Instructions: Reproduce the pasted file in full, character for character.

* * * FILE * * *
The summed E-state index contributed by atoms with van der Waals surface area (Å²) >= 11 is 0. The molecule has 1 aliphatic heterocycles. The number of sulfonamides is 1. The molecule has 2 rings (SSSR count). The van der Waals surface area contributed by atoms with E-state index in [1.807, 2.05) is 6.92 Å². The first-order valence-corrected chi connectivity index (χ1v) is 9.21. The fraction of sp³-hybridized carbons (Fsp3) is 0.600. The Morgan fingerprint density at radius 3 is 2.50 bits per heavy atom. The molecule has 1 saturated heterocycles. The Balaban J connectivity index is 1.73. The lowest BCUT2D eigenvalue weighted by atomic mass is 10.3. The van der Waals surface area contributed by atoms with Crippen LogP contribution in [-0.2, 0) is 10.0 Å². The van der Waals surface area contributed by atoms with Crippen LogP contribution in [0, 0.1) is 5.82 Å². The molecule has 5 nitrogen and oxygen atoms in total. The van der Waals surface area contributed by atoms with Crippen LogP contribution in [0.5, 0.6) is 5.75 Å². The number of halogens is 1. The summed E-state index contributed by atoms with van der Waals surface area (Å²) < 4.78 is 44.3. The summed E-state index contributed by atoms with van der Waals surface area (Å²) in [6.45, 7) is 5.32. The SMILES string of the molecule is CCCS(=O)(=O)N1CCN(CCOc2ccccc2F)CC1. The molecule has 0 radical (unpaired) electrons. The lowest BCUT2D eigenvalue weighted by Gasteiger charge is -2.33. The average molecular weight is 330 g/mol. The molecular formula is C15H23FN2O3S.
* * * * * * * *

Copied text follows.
The summed E-state index contributed by atoms with van der Waals surface area (Å²) >= 11 is 0. The molecule has 1 aliphatic heterocycles. The number of sulfonamides is 1. The molecule has 2 rings (SSSR count). The van der Waals surface area contributed by atoms with E-state index in [1.807, 2.05) is 6.92 Å². The first-order valence-corrected chi connectivity index (χ1v) is 9.21. The fraction of sp³-hybridized carbons (Fsp3) is 0.600. The Morgan fingerprint density at radius 3 is 2.50 bits per heavy atom. The molecule has 1 saturated heterocycles. The Balaban J connectivity index is 1.73. The lowest BCUT2D eigenvalue weighted by atomic mass is 10.3. The van der Waals surface area contributed by atoms with Crippen LogP contribution in [-0.2, 0) is 10.0 Å². The van der Waals surface area contributed by atoms with Crippen LogP contribution in [0, 0.1) is 5.82 Å². The molecule has 5 nitrogen and oxygen atoms in total. The van der Waals surface area contributed by atoms with Crippen LogP contribution in [0.5, 0.6) is 5.75 Å². The number of halogens is 1. The summed E-state index contributed by atoms with van der Waals surface area (Å²) < 4.78 is 44.3. The summed E-state index contributed by atoms with van der Waals surface area (Å²) in [6.45, 7) is 5.32. The SMILES string of the molecule is CCCS(=O)(=O)N1CCN(CCOc2ccccc2F)CC1. The molecule has 0 radical (unpaired) electrons. The lowest BCUT2D eigenvalue weighted by Gasteiger charge is -2.33. The average molecular weight is 330 g/mol. The molecular formula is C15H23FN2O3S.